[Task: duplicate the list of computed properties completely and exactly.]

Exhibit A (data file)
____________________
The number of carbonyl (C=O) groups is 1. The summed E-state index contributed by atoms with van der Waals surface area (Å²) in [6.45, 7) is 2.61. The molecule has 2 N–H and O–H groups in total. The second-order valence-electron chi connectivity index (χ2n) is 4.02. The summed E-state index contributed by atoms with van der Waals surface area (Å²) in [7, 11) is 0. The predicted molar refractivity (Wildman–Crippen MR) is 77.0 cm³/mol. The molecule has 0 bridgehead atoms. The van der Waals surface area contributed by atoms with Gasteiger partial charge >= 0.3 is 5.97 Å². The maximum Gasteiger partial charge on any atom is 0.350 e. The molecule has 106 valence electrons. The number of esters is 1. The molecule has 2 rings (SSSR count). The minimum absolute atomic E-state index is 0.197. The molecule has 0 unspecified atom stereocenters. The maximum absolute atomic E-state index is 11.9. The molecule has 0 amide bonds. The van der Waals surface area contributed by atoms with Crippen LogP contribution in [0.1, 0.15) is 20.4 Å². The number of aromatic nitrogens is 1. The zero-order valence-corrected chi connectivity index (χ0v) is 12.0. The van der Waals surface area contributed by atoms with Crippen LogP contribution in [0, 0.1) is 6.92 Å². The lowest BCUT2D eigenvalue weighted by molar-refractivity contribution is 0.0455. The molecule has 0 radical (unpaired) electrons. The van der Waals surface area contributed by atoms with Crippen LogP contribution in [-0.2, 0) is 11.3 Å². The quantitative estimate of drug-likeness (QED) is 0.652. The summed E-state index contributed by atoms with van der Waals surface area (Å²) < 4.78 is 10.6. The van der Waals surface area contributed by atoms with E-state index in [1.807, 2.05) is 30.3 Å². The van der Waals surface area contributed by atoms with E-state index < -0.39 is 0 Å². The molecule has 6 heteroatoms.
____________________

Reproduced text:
The number of carbonyl (C=O) groups is 1. The summed E-state index contributed by atoms with van der Waals surface area (Å²) in [6.45, 7) is 2.61. The molecule has 2 N–H and O–H groups in total. The second-order valence-electron chi connectivity index (χ2n) is 4.02. The summed E-state index contributed by atoms with van der Waals surface area (Å²) in [7, 11) is 0. The predicted molar refractivity (Wildman–Crippen MR) is 77.0 cm³/mol. The molecule has 0 bridgehead atoms. The van der Waals surface area contributed by atoms with Gasteiger partial charge >= 0.3 is 5.97 Å². The maximum Gasteiger partial charge on any atom is 0.350 e. The molecule has 106 valence electrons. The number of esters is 1. The molecule has 2 rings (SSSR count). The minimum absolute atomic E-state index is 0.197. The molecule has 0 unspecified atom stereocenters. The maximum absolute atomic E-state index is 11.9. The molecule has 0 amide bonds. The van der Waals surface area contributed by atoms with Crippen LogP contribution in [0.1, 0.15) is 20.4 Å². The number of aromatic nitrogens is 1. The zero-order valence-corrected chi connectivity index (χ0v) is 12.0. The van der Waals surface area contributed by atoms with Crippen LogP contribution in [0, 0.1) is 6.92 Å². The lowest BCUT2D eigenvalue weighted by molar-refractivity contribution is 0.0455. The molecule has 0 radical (unpaired) electrons. The van der Waals surface area contributed by atoms with Crippen LogP contribution in [-0.2, 0) is 11.3 Å². The quantitative estimate of drug-likeness (QED) is 0.652. The summed E-state index contributed by atoms with van der Waals surface area (Å²) < 4.78 is 10.6. The van der Waals surface area contributed by atoms with E-state index in [1.807, 2.05) is 30.3 Å². The van der Waals surface area contributed by atoms with E-state index < -0.39 is 0 Å². The molecule has 6 heteroatoms.